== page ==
Shooting the messenger is the oldest game around
Published 8:00 am Friday, February 25, 2022
I have been shot more times than a villain in a spaghetti western.
That’s because I have been a messenger most of my life, and shooting the messenger is one of the oldest games in town.
It’s a practice that can be traced back centuries to Tigranes the Great who had a messenger beheaded because he did not like what he was told about the war. Tigranes then sat around while war was being waged all about him, only giving an ear to messengers who flattered him.
I was reminded of all this when I read a letter to the editor of one of our local newspapers. The author expressed her anger and disappointment over the publication of a news story.
“Why would our hometown newspaper feel the need to publish such hurtful details at all, much less on the front page?” she wrote.
“Assuming the article was accurate, does the reporter assume he would have handled this situation any differently?” she added.
The letter writer revisited, once again in print, details of a tragic accident which cost the life of a state trooper and caused so much pain and grief that it could be felt throughout the community.
There is no need for me to provide those details again here, so I won’t.
While it is everyone’s responsibility to be protective of our community and all the people who make it up, it’s also our responsibility to understand what news is, why it exists and the vital role the local newspaper plays in that dynamic.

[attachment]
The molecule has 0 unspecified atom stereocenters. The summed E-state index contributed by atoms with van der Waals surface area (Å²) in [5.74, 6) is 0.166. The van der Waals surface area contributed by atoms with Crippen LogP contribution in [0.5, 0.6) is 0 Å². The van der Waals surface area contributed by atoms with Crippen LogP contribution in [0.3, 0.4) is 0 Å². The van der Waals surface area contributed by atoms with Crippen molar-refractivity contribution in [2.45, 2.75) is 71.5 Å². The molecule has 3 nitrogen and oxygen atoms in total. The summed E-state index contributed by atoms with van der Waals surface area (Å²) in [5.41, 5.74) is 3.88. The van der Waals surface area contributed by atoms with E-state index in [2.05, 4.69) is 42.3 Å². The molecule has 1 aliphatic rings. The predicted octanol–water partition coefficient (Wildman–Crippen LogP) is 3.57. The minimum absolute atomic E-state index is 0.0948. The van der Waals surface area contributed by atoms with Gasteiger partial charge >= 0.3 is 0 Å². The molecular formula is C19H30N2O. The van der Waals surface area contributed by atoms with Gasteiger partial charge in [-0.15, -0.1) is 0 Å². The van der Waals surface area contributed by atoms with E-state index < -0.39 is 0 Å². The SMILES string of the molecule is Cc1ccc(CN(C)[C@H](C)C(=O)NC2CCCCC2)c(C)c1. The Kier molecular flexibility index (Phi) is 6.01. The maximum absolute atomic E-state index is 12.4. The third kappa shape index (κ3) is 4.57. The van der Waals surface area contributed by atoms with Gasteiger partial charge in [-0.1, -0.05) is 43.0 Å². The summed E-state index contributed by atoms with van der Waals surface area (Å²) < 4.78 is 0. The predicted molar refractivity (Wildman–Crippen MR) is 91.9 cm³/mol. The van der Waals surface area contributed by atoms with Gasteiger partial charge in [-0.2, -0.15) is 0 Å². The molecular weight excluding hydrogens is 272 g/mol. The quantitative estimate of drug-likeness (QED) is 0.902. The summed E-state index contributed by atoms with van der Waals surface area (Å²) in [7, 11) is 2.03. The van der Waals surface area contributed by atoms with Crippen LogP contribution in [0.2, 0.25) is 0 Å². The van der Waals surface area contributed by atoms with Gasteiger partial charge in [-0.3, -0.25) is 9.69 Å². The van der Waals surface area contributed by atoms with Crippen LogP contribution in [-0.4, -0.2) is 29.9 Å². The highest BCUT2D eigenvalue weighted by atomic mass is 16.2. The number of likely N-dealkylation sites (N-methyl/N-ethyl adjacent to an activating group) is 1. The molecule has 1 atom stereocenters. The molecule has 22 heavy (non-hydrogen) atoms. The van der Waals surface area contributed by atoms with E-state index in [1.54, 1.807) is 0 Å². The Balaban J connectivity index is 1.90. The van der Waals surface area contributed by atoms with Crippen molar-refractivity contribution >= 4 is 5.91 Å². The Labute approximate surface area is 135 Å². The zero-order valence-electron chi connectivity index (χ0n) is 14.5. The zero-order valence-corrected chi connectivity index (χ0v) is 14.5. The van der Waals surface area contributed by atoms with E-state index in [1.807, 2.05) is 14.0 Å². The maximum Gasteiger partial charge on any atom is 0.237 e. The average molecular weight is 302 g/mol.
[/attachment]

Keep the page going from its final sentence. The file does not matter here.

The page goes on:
A newspaper or any other reputable news organization exists to keep us informed about what is happening or has happened where we live. In my days as a reporter, then later editor and finally publisher, I lived by the tenet that newspapers don’t exist to make people happy–they exist to inform them, whether the news is good or bad.
I spent many years as a correspondent for The Associated Press, a news organization whose reporters have sacrificed while gathering news, from Mark Kellogg who died while reporting at the Battle of Little Bighorn, to Terry Anderson who was taken hostage and tortured for five years by Hezbollah militants because of his reporting in Lebanon. Many others made the ultimate sacrifice.
I have always felt that it is a noble profession, even when readers wanted to pluck out my eyeballs and feed them to the crows.
Noble because your newspaper is supposed to be a mirror. You look into that mirror and see yourself. You see your community. That means you are going to see beautiful smiles, happy children, sad parents grieving a loss, a river of tragedy, ranking public officials who speak of transparency but don’t want you to know what’s happening, baseball, festivals, honor rolls and the price of gasoline.
The newspaper is a smorgasbord of our lives. And let’s face it, friends, life can be just as excruciatingly painful as it can be sweet.
So, read it, but don’t shoot the messenger for doing its job.
Larry McDermott is a local retired farmer/journalist. Reach him at email@example.com